The sheet 2, which has a thickness of 6 mm and which is still between 530.degree. and 500.degree. C., passes directly upon emerging from the hot rolling under an infrared panel 1 and over a white refractory 3. A temperature measurement 4 of the hot rolled sheet is taken at the moment at which it is inserted under the infrared panel, and this temperature measurement 4, which simultaneously indicates the passage of the sheet, is used to control the operation of the infrared panel and the heating power of this panel with control means 5. After this reheating, the reheated sheet is inserted into a new rolling pass, for which the cylinders are situated at least 2 meters and 10 to 15 s away from the exit side of the infrared panel.
3. An example of a utilization of the infrared reheating according to the invention.
FR-B-2599049 (U.S. Pat. No. 4881992) cited above gives a rolling sequence for a strip with a thickness of 0.43 mm, which is as follows:
hot rolling +6 mm thickness
static flat annealing for 3 to 4 hours at 650.degree./700.degree. C., then the following cold rolling (CR) sequences:
a first CR to a thickness of 3.5 mm, then annealing in procession for 3 to 4 minutes at 650.degree./700.degree. C., then a second CR to a thickness of 1.85 mm, annealing in procession for 3 min at 700.degree. C., then a third CR to a thickness of 1.45 mm, annealing in procession for 3 min at 700.degree. C., then a fourth CR to a thickness of 0.75 mm, annealing for 2.5 min at 700.degree. C. in procession a little faster than before, a fifth CR to a thickness of 0.43 mm, then a final heat treatment in argon.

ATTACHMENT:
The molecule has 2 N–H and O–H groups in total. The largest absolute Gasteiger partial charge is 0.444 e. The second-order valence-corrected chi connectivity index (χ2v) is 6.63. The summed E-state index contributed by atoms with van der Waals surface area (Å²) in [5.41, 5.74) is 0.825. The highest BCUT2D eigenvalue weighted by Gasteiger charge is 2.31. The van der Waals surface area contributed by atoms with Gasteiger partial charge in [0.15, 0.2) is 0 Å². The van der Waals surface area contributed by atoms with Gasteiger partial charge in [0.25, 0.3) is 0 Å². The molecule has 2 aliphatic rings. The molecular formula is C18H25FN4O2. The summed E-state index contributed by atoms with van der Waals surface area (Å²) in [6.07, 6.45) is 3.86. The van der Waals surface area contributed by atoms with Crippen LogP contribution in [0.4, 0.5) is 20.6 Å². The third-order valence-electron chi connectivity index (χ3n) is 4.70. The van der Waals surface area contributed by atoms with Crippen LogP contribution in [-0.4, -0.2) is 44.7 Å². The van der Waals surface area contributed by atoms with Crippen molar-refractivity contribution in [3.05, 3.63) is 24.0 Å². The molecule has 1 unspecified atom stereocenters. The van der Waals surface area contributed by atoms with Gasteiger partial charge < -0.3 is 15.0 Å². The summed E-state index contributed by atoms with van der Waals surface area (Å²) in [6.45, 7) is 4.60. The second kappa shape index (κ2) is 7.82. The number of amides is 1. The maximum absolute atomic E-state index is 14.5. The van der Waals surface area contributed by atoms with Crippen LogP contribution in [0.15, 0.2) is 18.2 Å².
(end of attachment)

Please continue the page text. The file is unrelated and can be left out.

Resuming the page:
These steps are modified according to the invention by providing, after the hot rolling to 6 mm, in succession, an infrared reheating to 680.degree. C., then a continuation of the hot rolling in several passes with intermediate infrared reheatings, to a thickness of 2.7 mm. Then there is an annealing in procession, then a first CR to a thickness of 1.45 mm followed by an annealing, then a second CR to a thickness of 0.75 mm which is also followed by an annealing in procession, then a final CR to a thickness of 0.43 mm followed by either an annealing or a quenching; this quenching from the beta domain can also substitute for the preceding annealing.
The quenching in the beta domain can be the object of an infrared reheating in the beta domain, which is particularly advantageous because of the homogeneity of temperature obtained.
It can be seen that the simplification brought about by the invention is considerable; two cold rolling/annealing cycles have been eliminated and an improvement in the homogeneity of thicknesses and structures is obtained.